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Captain Robert D Holliday FRAeS 2nd September 2011

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1 Captain Robert D Holliday FRAeS 2nd September 2011
Separating Industry Issues From Safety Issues Managing Inter–Organisational Collaboration when Implementing a Fatigue Risk Management System (FRMS) Captain Robert D Holliday FRAeS 2nd September 2011

2 Contents Collaboration Aims Culture Trust Politics and Power

3 You may have to jump into bed with someone you don’t like…’
Collaboration An oil company manager once said of collaboration: You may have to jump into bed with someone you don’t like…’

4 ‘Sleeping with the enemy’

5 Safety Perspective Sleep Family Commute Exercise Lifestyle Fit to Fly
Medication Diet Health

6 Union Representative Perspective
Pay Hours Safety Holiday Union member Lifestyle Negotiation Agreements Suspicion

7 Management Representative Perspective
Productivity Safety Compliance Efficiency Employee Operational Integrity Power Politics Industrial Relations

8 Crew Scheduling Perspective
Software Safety Bid Satisfaction Flight Time Limitations Crewed Aeroplane Standby cover Operational continuity Crew Establishment Disruption management

9 Collaboration Practitioner-generated themes accountability common aims
culture communication and language democracy and equality Practitioner-generated themes power working processes trust commitment and determination Risk compromise resources Types of themes in collaboration practice Managing to Collaborate – Huxham & Vangen, 2005

10 Crew Scheduling Perspective
Power Aims Collaboration Culture Trust Politics

11 Collaboration (One participant’s perspective) Explicit Assumed Hidden
Collaboration aims The purpose of the collaboration by definition these are perception of joint aims and so cannot be hidden Organisation aims What each organisation hopes to gain for itself via the collaboration Individual aims What each individual hopes to gain for him/herself via the collaboration A framework for understanding aims in collaboration Managing to Collaborate – Huxham & Vangen, 2005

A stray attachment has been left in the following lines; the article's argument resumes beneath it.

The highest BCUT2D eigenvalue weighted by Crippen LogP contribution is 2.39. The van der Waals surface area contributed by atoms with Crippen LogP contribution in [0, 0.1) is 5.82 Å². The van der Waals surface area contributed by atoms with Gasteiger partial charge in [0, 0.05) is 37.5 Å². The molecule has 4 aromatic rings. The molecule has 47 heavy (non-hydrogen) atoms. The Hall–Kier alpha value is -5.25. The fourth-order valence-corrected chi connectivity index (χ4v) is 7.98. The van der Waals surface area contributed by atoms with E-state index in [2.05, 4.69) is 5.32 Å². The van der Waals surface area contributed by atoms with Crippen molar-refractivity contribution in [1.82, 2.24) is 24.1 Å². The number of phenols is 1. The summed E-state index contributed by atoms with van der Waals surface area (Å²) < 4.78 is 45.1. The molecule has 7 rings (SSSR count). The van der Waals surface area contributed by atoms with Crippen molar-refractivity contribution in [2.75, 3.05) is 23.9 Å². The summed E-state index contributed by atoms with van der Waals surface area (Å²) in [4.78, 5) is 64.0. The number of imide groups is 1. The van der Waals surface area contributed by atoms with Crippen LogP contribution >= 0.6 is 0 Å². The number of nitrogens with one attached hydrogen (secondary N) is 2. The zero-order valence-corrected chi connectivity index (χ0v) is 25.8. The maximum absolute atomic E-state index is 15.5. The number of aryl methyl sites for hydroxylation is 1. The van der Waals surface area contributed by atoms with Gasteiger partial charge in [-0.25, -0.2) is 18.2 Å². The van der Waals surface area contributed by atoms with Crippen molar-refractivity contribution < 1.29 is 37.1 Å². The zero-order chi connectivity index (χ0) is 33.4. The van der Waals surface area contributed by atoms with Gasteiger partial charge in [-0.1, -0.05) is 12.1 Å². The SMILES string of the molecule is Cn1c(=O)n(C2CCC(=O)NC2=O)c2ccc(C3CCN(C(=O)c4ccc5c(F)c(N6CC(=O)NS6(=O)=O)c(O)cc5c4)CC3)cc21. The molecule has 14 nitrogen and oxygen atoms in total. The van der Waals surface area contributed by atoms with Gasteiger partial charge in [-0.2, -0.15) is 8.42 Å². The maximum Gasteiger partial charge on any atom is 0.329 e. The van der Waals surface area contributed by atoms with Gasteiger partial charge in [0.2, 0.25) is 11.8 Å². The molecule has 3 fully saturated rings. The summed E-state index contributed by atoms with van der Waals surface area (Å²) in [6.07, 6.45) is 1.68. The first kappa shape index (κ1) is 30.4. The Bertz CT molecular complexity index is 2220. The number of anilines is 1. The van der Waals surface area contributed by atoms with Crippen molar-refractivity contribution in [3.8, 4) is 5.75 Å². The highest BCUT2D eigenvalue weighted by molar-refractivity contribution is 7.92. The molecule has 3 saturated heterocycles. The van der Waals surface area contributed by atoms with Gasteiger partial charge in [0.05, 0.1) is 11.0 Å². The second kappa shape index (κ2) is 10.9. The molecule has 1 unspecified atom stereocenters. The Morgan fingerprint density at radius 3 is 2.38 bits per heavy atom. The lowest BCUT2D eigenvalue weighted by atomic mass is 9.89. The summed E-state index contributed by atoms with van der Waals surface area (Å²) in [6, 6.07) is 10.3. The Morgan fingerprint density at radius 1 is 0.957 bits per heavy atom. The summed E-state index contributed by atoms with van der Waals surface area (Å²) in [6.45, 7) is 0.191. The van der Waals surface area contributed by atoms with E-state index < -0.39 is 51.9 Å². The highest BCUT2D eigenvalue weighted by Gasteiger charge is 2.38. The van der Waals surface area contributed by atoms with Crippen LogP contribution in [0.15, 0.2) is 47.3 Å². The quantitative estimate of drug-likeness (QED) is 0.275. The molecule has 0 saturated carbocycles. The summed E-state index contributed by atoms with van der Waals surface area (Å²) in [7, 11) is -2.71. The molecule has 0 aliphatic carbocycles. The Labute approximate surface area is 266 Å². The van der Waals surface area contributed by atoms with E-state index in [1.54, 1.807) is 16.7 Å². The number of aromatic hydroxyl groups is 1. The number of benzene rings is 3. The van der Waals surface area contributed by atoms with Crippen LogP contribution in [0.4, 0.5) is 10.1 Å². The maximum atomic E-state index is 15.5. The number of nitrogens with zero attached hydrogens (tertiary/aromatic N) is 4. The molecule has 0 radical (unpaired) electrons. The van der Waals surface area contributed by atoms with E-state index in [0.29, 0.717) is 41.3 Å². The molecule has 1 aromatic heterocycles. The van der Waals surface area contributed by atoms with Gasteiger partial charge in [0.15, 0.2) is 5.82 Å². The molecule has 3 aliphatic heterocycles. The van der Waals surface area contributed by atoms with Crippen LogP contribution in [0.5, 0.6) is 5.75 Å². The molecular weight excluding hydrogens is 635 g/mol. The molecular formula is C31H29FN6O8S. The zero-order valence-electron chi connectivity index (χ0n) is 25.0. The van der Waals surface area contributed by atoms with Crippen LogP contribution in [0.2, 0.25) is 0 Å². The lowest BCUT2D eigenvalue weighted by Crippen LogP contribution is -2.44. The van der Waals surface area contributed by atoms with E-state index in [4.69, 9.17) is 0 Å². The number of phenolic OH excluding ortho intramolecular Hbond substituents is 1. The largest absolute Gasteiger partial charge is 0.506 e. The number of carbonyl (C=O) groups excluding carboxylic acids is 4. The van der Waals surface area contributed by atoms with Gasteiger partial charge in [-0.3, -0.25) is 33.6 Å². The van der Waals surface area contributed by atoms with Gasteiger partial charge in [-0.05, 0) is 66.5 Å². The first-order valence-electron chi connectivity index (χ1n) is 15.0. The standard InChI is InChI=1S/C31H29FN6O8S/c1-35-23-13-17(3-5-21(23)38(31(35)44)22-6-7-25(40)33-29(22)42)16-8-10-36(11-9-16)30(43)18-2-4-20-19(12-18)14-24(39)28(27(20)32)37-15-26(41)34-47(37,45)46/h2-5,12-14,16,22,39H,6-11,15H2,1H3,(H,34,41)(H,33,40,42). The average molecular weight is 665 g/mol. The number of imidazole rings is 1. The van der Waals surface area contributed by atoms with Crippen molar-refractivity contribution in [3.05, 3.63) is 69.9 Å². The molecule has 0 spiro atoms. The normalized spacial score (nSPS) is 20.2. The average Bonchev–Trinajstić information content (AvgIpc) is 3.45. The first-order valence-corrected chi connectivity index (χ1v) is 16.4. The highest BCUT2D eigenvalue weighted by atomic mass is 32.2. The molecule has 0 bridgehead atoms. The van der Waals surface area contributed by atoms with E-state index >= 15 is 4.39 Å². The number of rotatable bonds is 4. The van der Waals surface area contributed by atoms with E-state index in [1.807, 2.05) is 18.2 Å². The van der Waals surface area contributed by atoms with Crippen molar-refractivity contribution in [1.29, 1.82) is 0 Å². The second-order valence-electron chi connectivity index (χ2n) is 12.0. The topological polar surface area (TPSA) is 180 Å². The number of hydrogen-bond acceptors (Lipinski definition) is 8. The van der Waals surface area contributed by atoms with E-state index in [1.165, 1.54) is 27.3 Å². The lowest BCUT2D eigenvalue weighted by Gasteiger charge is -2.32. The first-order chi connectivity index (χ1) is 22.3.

12 ‘Collaborative Thuggery’

13 Managing Aims Superordinate Goals ‘Improve Safety’ ‘Big Society’
SMART goals Specific, Measurable, Agreed, Realistic, Time bound Goal Commitment/Rejection

14 Managing Aims Empathy Box Positive Outcomes Negative Outcomes Goal
Commitment ? Rejection

15 Managing Aims Integrity and Accessibility Beware of ‘Goals Gone Wild’
Unintended consequences E.g. Ford Pinto Goals Gone Wild (Ordenez et al 2009)

16 Levels of Culture Artifacts Espoused Beliefs and Values
Visible organisational structures and process (hard to decipher) Espoused Beliefs and Values Strategies, goals, philosophies (espoused justifications Underlying Assumptions Unconscious taken-for-granted beliefs, perceptions, thoughts, and feelings... (ultimate source of values and action Levels of Culture Organizational Collaboration – E.H. Schein, 2011

17 Managing Culture Underlying Assumptions
‘Prescriptive rules have worked till now’ ‘Crew will use this to work less’ ‘Management will use this to increase productivity’ ‘It’s legal’